Manufacturing, from zero-emission vehicles to aerospace, is another industry in which the Golden State is dominant. California is first in manufacturing output, business and employment. And while Elon Musk personally moved to Texas at the end of 2020 to take advantage of its low-tax environment, the majority of Tesla’s zero emission vehicles are still made in its Fremont factory in Northern California. The mayor of Long Beach in Southern California recently announced that Musk’s Hawthorne-based aerospace company SpaceX is moving into a 6.5-acre facility at the port of Long Beach. 

While remote work arrangements during the pandemic may encourage technology company employees to work from their homes, sometimes in other states, Hancock of Joint Venture Silicon Valley notes that it was California industry that enabled such mobility.  “Don’t forget, we invented these tools to make it possible for remote work, and we intended for them to be used,” he says. “If anything, it just makes Silicon Valley more compelling because we’re making it possible to reconfigure your life.”

To be sure, California doesn’t bestow its bounty equally. Income disparity in the state is growing, and the poor have suffered disproportionately during the pandemic. While tech sector employment in Silicon Valley rose two percent from the start of 2020 to the end of June, the region overall lost more than 151,000 jobs, with the losses concentrated in lower-income occupations, according to Joint Venture Silicon Valley. Black and Hispanic workers filed initial unemployment insurance claims at rates 1.5 to two times higher than white workers, according to the Silicon Valley Index. Throughout the state, families at the top of income distribution have 12.3 times the income of families at the bottom as of January 2020, according to the nonpartisan Public Policy Institute of California.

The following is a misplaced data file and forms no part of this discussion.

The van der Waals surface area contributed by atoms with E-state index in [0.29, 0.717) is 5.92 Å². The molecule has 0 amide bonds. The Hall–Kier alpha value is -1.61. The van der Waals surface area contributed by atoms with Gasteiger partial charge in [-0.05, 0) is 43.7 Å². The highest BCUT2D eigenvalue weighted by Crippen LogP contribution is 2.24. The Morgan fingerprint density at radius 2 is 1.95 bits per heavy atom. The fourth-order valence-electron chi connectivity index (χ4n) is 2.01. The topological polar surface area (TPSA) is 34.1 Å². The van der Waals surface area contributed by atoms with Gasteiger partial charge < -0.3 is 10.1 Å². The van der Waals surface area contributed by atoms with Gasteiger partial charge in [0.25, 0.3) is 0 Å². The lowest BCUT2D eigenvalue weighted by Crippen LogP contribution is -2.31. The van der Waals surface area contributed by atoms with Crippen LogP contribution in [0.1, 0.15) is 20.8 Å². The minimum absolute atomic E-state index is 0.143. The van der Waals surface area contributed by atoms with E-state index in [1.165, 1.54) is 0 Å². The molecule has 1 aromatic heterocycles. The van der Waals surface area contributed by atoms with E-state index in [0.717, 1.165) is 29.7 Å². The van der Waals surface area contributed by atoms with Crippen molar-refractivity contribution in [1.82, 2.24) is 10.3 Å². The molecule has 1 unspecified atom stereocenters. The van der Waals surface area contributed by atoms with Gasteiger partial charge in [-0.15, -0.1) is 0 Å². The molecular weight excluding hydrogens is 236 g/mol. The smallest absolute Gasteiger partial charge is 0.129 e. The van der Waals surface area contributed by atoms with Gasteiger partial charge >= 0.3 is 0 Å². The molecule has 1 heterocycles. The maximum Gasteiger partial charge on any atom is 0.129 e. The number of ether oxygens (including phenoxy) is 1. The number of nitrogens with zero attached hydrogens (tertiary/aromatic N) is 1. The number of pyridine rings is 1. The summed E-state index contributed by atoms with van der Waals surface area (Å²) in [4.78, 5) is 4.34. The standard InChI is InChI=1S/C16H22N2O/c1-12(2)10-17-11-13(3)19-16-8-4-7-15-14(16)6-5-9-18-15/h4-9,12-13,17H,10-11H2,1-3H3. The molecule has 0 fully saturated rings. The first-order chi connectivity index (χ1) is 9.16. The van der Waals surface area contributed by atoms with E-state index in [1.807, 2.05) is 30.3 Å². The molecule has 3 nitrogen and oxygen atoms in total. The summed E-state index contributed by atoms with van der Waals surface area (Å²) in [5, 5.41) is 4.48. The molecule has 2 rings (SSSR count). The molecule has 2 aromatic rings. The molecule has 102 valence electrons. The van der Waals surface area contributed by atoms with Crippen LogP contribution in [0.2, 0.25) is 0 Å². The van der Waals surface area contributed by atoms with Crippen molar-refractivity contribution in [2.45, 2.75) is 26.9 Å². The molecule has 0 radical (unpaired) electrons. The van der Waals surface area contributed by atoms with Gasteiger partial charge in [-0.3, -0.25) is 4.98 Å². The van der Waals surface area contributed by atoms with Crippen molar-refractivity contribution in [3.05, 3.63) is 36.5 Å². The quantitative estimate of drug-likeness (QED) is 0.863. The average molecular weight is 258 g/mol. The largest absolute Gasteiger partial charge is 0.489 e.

A chronic housing shortage worsened during the pandemic, according to online real estate marketplace website Zillow, which estimates that home prices in California have gone up 11.2% in the past year. By one estimate, the average California home costs more than seven times what the average Californian household makes. Growing concerns about paychecks that don’t cover basic costs of living likely helped stoke democratic socialist Senator Bernie Sanders’ insurgent victory in California last year, as Joe Biden won most other primaries on Super Tuesday. 

Despite these factors, California remains the top state in the country for job-creating industries of all kinds.

“I hope every region of the country will think about how they can create a more robust innovation system,” Mendonca says. “I’m not saying they should try and replicate us, but instead create a system that’s unique to them.”

As Don Henley said, you can check out any time you like, but you can never leave.

Category: Economic News, California